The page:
|7% increase in breast cancer risk for every 500g above "normal" birthweight for Scandinavian women. Weight is yet not all that counts, mommy's gestational diabetes and even a large body size also precipitate to later disease.|
Contrary to what you may think, the birth weight does yet not pose as much of a risk to become obese later in life as being larger than "appropriate" for your gestational age does (Eyzaguirre. 2012). If you also consider that gestational diabetes has been linked with increased risk of metabolic syndrome in the offspring (Davis. 2012) and that obesity in itself is an independent risk factor for breast cancer (Patterson. 2012), these should be more than enough good arguments not to surrender to your occasional food cravings and laziness - pregnant or not.
It's not all in your genes, but most in your hands
Although some people would love, if this was the case, because they could blame their own misery on the mistakes other may have made, our lives and health are not fully determined by our genes and/or the mistakes our mothers may or may not have made. As Poston and Foreyt wrote in 1999, already: "Obesity is an environmental issue." And we are lucky: It is in our hands to change the environment we are exposing ourselves to and thus influence which of our genetic disposals will become active and are promoted and which of them won't. Now that's obviously not just the case for obesity, muscular hypertrophy would be another example. Irrespective of your genetic make-up your strength and muscle gains stand and fall with the way you train, eat and supplement... and guess what, all of these points will be addressed in today's installment of On Short Notice.
- Experimentally validated: 5-10% drop in weights per set is "optimal" for hypertrophy training (Medeiros. 2012) -- Scientists from the Laboratory of Physiology and Biokinetic at the Faculty of Biological Sciences and Health on the UNIG Campus V at Itaperuna in Brazil find: The average resistance trainee - in this case a young man aged 24.0±4.5 years with a body mass of 78.3±10.2 kg and a height of 177±7 cm - can remain in the hypertrophy range (10-12 reps to failure) for most of his sets, when he reduces the weight by 5-10% after each set.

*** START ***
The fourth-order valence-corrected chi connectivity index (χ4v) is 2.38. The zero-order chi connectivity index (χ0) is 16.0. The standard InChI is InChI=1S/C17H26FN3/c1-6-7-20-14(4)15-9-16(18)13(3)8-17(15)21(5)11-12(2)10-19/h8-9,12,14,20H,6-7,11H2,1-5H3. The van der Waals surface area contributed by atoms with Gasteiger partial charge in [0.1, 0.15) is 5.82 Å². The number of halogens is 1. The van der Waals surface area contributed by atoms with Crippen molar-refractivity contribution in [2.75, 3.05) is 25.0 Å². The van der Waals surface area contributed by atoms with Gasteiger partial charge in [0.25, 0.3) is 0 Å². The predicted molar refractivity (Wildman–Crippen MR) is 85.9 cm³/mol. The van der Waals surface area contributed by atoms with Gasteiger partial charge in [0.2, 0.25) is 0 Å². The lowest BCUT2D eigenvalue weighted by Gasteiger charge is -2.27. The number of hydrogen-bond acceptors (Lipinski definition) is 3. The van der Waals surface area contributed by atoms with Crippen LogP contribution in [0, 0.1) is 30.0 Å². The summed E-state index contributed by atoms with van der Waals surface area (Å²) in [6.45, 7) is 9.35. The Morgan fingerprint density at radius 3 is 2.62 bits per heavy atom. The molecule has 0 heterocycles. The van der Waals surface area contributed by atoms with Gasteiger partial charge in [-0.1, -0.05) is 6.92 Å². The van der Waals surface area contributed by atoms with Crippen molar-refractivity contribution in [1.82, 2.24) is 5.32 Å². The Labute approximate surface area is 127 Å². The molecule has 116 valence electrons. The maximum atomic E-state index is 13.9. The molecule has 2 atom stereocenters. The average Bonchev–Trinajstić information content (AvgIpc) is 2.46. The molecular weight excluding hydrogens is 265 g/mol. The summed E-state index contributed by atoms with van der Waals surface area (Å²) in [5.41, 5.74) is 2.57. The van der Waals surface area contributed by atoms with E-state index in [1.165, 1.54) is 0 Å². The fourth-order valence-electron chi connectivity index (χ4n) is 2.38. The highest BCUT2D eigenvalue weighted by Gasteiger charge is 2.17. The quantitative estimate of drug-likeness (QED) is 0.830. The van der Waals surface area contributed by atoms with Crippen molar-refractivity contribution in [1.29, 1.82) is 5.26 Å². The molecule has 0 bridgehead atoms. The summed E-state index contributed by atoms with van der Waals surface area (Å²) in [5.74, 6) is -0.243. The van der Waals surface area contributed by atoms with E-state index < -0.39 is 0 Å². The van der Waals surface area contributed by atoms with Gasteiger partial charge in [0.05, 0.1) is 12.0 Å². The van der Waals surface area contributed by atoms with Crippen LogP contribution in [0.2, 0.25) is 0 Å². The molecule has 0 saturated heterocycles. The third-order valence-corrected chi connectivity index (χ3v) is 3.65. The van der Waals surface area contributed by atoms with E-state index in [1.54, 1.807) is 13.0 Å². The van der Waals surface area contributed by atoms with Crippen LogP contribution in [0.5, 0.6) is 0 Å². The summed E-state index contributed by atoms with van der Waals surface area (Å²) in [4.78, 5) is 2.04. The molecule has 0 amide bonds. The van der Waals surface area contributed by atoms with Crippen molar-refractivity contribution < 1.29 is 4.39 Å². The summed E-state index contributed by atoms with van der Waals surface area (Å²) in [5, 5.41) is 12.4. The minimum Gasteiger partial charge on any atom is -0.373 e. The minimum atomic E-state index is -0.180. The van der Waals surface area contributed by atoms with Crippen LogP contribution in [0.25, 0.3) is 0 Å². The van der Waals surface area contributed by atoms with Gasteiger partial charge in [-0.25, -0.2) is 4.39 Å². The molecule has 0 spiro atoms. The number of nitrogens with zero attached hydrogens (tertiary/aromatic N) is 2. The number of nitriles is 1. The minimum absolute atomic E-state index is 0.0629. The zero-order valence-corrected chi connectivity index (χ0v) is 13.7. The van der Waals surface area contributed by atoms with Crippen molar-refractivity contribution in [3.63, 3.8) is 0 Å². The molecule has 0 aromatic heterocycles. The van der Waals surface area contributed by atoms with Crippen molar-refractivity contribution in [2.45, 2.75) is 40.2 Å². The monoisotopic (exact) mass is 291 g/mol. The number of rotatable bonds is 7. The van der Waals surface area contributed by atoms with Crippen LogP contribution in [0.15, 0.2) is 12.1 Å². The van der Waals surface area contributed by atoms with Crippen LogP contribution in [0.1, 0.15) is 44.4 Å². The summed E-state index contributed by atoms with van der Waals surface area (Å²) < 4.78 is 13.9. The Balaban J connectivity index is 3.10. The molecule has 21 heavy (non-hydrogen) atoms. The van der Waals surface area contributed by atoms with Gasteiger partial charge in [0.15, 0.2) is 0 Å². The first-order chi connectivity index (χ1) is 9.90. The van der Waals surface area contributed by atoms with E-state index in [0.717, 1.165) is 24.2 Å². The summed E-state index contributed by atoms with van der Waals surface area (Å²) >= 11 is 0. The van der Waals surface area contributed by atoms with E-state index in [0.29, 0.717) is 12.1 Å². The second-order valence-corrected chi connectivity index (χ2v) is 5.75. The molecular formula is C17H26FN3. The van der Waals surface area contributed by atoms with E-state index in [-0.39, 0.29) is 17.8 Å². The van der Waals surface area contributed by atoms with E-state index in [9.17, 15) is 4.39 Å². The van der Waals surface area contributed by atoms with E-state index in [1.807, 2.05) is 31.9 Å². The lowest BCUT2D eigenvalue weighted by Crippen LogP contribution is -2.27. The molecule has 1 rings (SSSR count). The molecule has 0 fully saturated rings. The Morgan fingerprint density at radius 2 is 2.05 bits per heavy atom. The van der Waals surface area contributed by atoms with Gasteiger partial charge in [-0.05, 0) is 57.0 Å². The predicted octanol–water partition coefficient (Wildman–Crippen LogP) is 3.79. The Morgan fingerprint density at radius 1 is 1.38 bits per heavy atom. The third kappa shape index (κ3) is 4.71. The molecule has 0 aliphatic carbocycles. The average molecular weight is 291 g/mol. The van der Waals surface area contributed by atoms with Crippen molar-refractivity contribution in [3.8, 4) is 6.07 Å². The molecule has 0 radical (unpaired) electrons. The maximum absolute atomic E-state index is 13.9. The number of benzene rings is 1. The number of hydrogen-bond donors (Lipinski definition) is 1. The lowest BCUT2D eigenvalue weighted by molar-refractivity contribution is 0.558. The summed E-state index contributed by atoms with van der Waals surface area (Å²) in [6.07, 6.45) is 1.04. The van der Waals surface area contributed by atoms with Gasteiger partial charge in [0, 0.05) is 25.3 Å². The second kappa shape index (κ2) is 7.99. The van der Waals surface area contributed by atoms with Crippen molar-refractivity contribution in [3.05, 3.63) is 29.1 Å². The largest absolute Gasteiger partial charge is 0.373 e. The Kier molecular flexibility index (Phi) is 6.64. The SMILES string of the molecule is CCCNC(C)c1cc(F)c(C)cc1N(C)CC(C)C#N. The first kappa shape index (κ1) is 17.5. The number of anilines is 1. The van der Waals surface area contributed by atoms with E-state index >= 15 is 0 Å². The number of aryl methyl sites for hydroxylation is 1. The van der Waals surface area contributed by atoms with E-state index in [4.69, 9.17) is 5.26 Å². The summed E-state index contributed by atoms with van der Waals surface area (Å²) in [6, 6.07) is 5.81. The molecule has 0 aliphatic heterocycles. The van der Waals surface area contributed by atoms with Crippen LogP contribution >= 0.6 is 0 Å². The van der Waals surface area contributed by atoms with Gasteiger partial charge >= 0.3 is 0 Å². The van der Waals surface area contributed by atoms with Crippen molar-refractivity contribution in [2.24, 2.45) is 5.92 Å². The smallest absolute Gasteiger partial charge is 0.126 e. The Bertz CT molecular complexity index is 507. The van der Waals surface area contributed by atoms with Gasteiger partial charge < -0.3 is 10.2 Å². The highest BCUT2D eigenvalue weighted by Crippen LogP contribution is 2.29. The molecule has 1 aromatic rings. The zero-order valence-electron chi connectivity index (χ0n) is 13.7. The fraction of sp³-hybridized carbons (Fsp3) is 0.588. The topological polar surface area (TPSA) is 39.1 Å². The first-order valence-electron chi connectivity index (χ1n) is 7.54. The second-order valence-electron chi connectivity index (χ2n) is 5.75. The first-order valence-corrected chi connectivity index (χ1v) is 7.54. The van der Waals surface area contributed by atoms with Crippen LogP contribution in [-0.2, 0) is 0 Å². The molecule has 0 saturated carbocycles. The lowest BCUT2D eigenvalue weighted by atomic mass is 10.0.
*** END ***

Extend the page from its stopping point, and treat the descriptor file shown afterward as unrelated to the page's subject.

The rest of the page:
Whether this will also yield optimal gains was yet not within the scope of this 5-week study. What these results do however tell you is that you are not training hard enough if you perform all your sets with the exact same weight in the exact same rep range - well, unless you don't just like to listen to Super Human Radio, but are actually related to Superman himself ;-)
Heavy leg training could make the difference between victory or defeat at the end of a cycling race (Hansen. 2012) -- In a soon-to-be-published paper, Ernst A. Hansen et al. report that the addition of 12-weeks of heavy resistance training in the form of 4 lower body exercises (3 × 4–10 repetition maximum) which had to be performed twice a week enhanced the cycling performance of highly trained cyclists by 7% compared to the training outcome of the subjects in a control group who simply followed their regular endurance-only, protocols:
Sir Chris Hoy's legs are not as hilarious as those of the German Robert Forstemann (Robert is the right guy), but I am pretty certain their size and strength played a very important part in becoming the most successful Olympic track cyclist of all times (six gold and one silver Olympic Medal + 11 times world champion)
"Performance was determined as average power output in a 5-min all-out trial performed subsequent to 185 min of submaximal cycling. The performance enhancement, which has been reported previously, was here shown to be accompanied by improved pedaling efficacy during the all-out cycling. Thus, E+S shortened the phase where negative crank torque occurs by ~16°, corresponding to ~14%, which was more than in E (P = .002)" (Hansen. 2012)Since the test was conducted at the end of a 3h cycling session, it should be plain obvious that those 15% increases in torque will catapult the strength trained endurance athlete to the forefront on every final sprint.